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How Scott Borras looks at cubs, defines ‘smart spending’

How Scott Borras looks at cubs, defines ‘smart spending’

How Scott Borras looks at the Cubs, defines ‘smart spending’ that originally appeared on NBC Sports in Chicago

LAS VEGAS – Like it or not, a lot of the Cubs this winter need to go to Agent Scott Borras and the last star-studded stable of players – whether it’s first shorts Carlos Correa and Xander Bogarts, first baseman Josh Bell or even, maybe just , left-handed writer Carlos Rodon.

“The market for free agents is very much a carnivore market,” the senior agent said Wednesday as he opened his annual briefing session at the General Managers’ Meetings in Las Vegas.

“There are many grades available for owner’s menus, and I think those grades tend to be more for filet mignon and wagyu than for hamburgers and vegetarian,” he said. “Different than what we usually see. Our game is very healthy.”

This shows in the aggressive stances that he said several teams appeared to have initial discussions this week about his clients (although teams are not allowed to talk about money with free agents until after Thursday’s playoff deadline).

On Wednesday, sources said that these teams may even include the Cubs, who met with Boras and his senior staff on Tuesday evening at the Conrad Hotel and resorted to discussing several players, including both players.

“I think the Cubs are ready to begin the real form of the rebuilding process at the major league level,” said Boras, who did not discuss specifics about the talks with any team. “I think they feel that their minor league system is in a place right now where they need several major leagues to allow them to build that platform for their success.”

He sure has players coming into good seasons in every area the Cubs need, including left batting center Brandon Nemo – who might quickly outgrow the Cubs’ appetites, no matter how much they eat this winter as he comes into a career year as a captain. Big pay day.

Asked if he was a carnivore, Cubs president Jed Hoyer smiled and turned to the other reporters nearby: “Next.”

Hoyer confirmed that he “fully” intends to form a competitive team next year, and team officials have said that the salary budget will be higher in 2023, leaving plenty of flexibility for the Cubs to make the transition — even as Hoyer engages in “smart spending” with an eye on the image. long term.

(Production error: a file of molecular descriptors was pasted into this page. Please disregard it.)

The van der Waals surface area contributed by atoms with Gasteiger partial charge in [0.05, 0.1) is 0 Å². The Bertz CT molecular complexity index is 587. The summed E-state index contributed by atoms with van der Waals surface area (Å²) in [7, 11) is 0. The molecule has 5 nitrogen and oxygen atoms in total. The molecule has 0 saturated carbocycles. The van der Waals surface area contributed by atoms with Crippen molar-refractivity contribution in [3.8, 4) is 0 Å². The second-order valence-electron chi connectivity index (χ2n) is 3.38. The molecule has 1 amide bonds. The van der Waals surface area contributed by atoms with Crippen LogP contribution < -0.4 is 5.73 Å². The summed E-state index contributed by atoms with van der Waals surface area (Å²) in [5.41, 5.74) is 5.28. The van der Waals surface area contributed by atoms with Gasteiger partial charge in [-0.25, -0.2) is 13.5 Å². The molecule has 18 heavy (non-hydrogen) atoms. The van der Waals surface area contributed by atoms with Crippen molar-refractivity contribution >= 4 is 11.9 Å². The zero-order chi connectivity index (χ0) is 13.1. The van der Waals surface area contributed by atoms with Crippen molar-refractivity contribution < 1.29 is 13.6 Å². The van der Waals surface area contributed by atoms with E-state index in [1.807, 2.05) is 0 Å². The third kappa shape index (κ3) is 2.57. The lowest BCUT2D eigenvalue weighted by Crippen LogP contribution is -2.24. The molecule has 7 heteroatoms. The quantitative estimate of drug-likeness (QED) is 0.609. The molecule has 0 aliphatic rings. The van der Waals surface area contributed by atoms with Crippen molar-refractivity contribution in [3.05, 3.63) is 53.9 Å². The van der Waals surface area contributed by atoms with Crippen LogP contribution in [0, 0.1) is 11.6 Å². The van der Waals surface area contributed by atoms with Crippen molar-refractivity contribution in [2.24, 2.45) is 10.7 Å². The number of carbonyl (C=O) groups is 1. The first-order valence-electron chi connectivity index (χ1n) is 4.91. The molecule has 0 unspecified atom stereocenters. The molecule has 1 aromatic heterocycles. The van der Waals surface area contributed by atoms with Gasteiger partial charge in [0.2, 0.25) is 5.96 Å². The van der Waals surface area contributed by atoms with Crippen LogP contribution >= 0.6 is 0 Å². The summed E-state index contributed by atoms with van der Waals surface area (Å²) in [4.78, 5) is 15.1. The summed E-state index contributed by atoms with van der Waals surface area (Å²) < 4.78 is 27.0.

“It feels good to be flexible, but we also have a lot of gaps to fill, and hopefully over time many of them will be filled internally,” Hoyer said.

Regardless of what that means for their ability – or their appetite – to go after so many top-tier players, they are one of the more cash-ready teams trying to make it to one of the exceptional class short stopping points that also include Trea Turner and Dansby Swanson.

Last year, the Cubs made two contracts with a meat-free agent: Japanese right-hander Seiya Suzuki (five years, $99.6 million, including $14.6 million in publishing fees), and first bowler Marcus Stroman (three years, $71 million).

Sources say the Cubs kicked tires on both Bell and Nimmo, as well as the two Boras Corp. , during Tuesday’s meeting — just one of many meetings Cubs has had with agents this week to explore the markets for quarterbacks, pitchers and quarterbacks. And the first men of Al Qaeda (and the left-wing hitters wherever they are found within those topical needs).

At this point, the Cubs are not expected to go after Rodon, who may end up in Texas, after buying a home in the Dallas area recently and given what many expect it will be another aggressive approach to winter by the Rangers after hiring a four-time exit championship manager. The world of Bruce Bushey from retirement.

Among the clients the Cubs met this week is Joel Wolff, who represents both Seiya Suzuki, and rookie free agent Koudai Senga — who Wolff said has already been recruited by Suzuki.

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It all points to a robust and active approach to exploring the deep end of the free agent markets for the Cubs’ multiple needs, if not the full actual pursuit of some big name as things get more serious in the next month or two.

This is where more definition may finally be thrown at Hoyer’s concept of “smart spending” – which Boras is no more certain than anyone else close to Hoyer these days.

“Far from me defining intelligence,” Boras said when asked about the term Hoyer.

“I would say intelligence in baseball is a measure of probability,” he added, explaining the case for spending to reach the playoffs in an expanding field that now includes the top 40 percent of the league.

“Obviously the Cubs have a lot to do to get to that 40 percent,” Boras said. “There are a number of teams that are far ahead of them at the moment. But we also know that by the end of this free agent market, they can hook up with this group quite easily.”

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